6 Realities Of My Job Addicting Kids To Online Games
As anyone who's attended a child's birthday party knows, putting a dozen kids together can turn even doe-eyed angels into out-of-control brats. So what happens when you put thousands in a virtual world and give them tons of incentive to steal Mom's credit card? Max found out when he took a customer support job for an online PC game that shall remain nameless. It's roughly like World Of Warcraft, but marketed to tweens. Max handles customer support issues, like payment problems and troll banning, and what he's witnessed will make you want to grab the nearest child and give them a stern talking-to.
Kids Don't Hesitate To Rob Their Families
Max's game is "freemium" -- that most insidious of revenue models -- which means you can play for free, but if you want the cool stuff and/or wish to avoid obnoxious limitations, you have to pay. You've probably got a dozen such games on your phone. Kids, not being famous for their patience, are eager to take the paying route. But kids are also not known for their copious wealth -- a mere allowance isn't going to cut it, and our short-sighted government made it illegal to offer shiny silver dimes in exchange for 12 hours of coal mining. Luckily for the freemium games industry, this problem has a solution: stealing from mom and dad.
So when you work at customer support for one of these games, as our source does, you get lots of parents calling to complain that they're being charged for subscription services they didn't sign up for. "And then we have to tell them, 'Hey, you said your email is firstname.lastname@example.org, and we have a email@example.com. Do you know this person?' 'Oh, that's my son!'"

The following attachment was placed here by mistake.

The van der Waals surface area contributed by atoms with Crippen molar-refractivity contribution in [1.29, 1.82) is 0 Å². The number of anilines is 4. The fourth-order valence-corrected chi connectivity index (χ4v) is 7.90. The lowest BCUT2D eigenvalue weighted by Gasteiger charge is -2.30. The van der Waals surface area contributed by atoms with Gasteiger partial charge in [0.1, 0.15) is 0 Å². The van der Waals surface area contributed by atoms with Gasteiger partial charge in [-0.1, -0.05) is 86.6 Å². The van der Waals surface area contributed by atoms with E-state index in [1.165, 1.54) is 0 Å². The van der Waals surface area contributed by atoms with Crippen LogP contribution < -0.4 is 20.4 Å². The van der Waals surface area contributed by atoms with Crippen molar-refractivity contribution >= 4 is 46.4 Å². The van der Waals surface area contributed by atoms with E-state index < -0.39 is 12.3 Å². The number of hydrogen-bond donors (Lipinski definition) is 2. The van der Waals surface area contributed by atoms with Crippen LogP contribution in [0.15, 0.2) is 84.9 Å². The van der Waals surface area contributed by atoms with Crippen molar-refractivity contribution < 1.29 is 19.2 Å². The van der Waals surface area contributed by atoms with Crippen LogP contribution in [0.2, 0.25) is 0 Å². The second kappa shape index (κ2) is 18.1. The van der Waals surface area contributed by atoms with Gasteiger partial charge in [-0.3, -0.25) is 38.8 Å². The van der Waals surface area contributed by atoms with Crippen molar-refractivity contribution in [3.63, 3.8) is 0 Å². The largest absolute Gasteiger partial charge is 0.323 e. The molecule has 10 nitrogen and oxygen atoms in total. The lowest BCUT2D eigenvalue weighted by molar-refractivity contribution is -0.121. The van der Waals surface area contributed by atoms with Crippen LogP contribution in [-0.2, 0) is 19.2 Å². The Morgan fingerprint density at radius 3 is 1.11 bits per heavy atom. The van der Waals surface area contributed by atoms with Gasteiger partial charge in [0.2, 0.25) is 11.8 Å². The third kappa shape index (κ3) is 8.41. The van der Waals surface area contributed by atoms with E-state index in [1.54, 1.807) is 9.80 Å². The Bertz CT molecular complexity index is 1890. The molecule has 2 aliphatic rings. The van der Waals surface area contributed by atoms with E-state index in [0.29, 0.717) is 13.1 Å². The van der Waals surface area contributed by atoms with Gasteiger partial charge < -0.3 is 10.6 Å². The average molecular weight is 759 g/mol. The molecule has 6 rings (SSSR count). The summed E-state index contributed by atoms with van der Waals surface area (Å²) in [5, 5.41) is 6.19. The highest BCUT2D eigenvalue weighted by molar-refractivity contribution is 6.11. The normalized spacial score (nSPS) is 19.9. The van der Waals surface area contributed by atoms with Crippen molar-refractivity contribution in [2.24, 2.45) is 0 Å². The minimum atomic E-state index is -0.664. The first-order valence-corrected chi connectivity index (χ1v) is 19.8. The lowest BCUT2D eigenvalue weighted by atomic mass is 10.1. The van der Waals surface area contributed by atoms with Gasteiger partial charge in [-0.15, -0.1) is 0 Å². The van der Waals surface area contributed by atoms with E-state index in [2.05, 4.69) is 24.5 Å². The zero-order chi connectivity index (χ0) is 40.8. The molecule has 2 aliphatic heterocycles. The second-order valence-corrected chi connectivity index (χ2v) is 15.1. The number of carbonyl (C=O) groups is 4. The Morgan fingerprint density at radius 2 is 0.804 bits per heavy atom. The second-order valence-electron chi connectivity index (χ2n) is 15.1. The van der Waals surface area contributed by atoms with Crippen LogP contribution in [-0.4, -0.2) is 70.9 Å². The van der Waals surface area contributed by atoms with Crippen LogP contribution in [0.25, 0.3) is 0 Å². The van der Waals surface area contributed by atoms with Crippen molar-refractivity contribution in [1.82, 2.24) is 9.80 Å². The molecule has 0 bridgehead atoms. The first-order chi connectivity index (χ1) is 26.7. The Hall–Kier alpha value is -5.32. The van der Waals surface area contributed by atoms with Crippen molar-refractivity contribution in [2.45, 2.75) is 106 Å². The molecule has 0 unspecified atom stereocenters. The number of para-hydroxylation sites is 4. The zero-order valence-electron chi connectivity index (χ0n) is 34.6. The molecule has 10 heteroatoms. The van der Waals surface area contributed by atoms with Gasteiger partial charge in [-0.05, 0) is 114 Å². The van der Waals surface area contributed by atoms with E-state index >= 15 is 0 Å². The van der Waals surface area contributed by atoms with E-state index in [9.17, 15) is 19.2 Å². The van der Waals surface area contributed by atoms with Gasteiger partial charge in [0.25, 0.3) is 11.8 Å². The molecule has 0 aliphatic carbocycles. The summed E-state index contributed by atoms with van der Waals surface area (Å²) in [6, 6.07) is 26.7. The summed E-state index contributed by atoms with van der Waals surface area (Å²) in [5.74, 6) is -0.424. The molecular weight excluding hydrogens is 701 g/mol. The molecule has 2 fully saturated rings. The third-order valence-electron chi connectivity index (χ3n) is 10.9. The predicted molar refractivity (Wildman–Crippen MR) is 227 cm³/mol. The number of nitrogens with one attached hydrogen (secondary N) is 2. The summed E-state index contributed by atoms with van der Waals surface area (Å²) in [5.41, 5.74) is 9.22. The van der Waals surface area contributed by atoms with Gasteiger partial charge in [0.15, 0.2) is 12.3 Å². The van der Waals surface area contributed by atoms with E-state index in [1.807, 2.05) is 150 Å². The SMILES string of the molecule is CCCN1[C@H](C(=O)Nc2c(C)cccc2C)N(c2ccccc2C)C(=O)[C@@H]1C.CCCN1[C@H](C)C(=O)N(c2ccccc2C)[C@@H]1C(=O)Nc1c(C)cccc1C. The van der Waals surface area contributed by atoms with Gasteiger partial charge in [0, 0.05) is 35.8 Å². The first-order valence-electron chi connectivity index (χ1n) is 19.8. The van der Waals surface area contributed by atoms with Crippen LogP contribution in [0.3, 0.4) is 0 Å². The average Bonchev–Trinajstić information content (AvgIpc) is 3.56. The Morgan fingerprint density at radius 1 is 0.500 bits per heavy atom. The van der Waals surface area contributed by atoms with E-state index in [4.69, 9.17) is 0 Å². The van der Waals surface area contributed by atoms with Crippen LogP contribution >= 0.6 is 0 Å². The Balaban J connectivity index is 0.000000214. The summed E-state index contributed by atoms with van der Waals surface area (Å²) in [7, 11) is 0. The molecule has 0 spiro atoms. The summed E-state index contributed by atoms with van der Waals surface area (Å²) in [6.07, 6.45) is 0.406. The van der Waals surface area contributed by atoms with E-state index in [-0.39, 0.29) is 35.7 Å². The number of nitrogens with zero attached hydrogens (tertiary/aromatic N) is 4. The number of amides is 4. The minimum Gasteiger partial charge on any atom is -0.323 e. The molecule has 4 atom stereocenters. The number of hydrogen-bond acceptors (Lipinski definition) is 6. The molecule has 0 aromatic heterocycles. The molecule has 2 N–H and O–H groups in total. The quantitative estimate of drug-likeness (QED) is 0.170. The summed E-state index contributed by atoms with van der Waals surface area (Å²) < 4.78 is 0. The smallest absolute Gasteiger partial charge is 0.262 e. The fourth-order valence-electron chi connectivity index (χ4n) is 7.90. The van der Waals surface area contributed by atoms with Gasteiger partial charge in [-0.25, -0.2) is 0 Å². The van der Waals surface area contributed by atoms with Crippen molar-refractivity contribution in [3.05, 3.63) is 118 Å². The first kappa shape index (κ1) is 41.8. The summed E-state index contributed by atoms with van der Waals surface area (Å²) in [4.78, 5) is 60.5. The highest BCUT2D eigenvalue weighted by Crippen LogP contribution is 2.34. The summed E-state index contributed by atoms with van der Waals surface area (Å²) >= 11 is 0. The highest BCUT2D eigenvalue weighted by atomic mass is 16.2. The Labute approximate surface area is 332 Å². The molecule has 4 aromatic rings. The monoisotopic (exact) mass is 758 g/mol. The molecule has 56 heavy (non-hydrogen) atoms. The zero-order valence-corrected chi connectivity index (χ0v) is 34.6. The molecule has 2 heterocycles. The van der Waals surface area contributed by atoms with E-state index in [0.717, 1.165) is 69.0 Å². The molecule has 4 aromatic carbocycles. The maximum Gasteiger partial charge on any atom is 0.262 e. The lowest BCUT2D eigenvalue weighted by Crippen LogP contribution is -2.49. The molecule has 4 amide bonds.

"Soon to be 'was.'"
The most common calls Max gets are from parents who underestimated their children's deviousness. "One of the first calls I got was from a woman who banned her daughter from using her laptop near bedtime. And she saw that charges were being made at 11:00 pm. She wanted to know what was going on. We said that her daughter must have access to the laptop, because the IP address matched the address for other payments. And the mother started crying, saying her daughter had a gaming addiction. I didn't know what to say. I'm like, 'No, you just need to watch your daughter. She's just sneaking out of bed to steal your laptop and credit card.'"
How can she possibly expect to focus in school with an unexpanded town looming over her conscience?
As you can guess, this is where the vast majority of parents insist that their little angels would never do such a thing. Always remember: Children are sociopaths:
"The ones I feel really bad for are grandparents," says Max. "How could you steal your grandmother's credit card? And the grandparents are always really upset. Sometimes we'll hear a grandparent being like, 'You sit down and you stay there! You stole my money!'" And yes, some of the stories are heartbreaking. "When I first started, a kid stole about $600 from his grandparents. It was an old woman who called us from a nursing home. I felt awful having to tell her this on the phone. I gave her the kid's name and asked 'Do you know who this is?' 'That's my 14-year-old grandson!' I'm thinking 'Nooo! I'm so sorry he stole your money!'"
The whole experience has taught Max one valuable but depressing lesson: "I don't trust children now. I wouldn't let any near money. I wouldn't let any see your wallet. If I see a kid that's 12 or older, I think, 'Oh, you probably do horrible things online.'"
Not that kids need money to be horrific little shits online, but it certainly ups their game.
But it's at this point we should take a step back and acknowledge ...
Games Like This Are Pretty Good At Getting Kids Hooked, Then Making Them Pay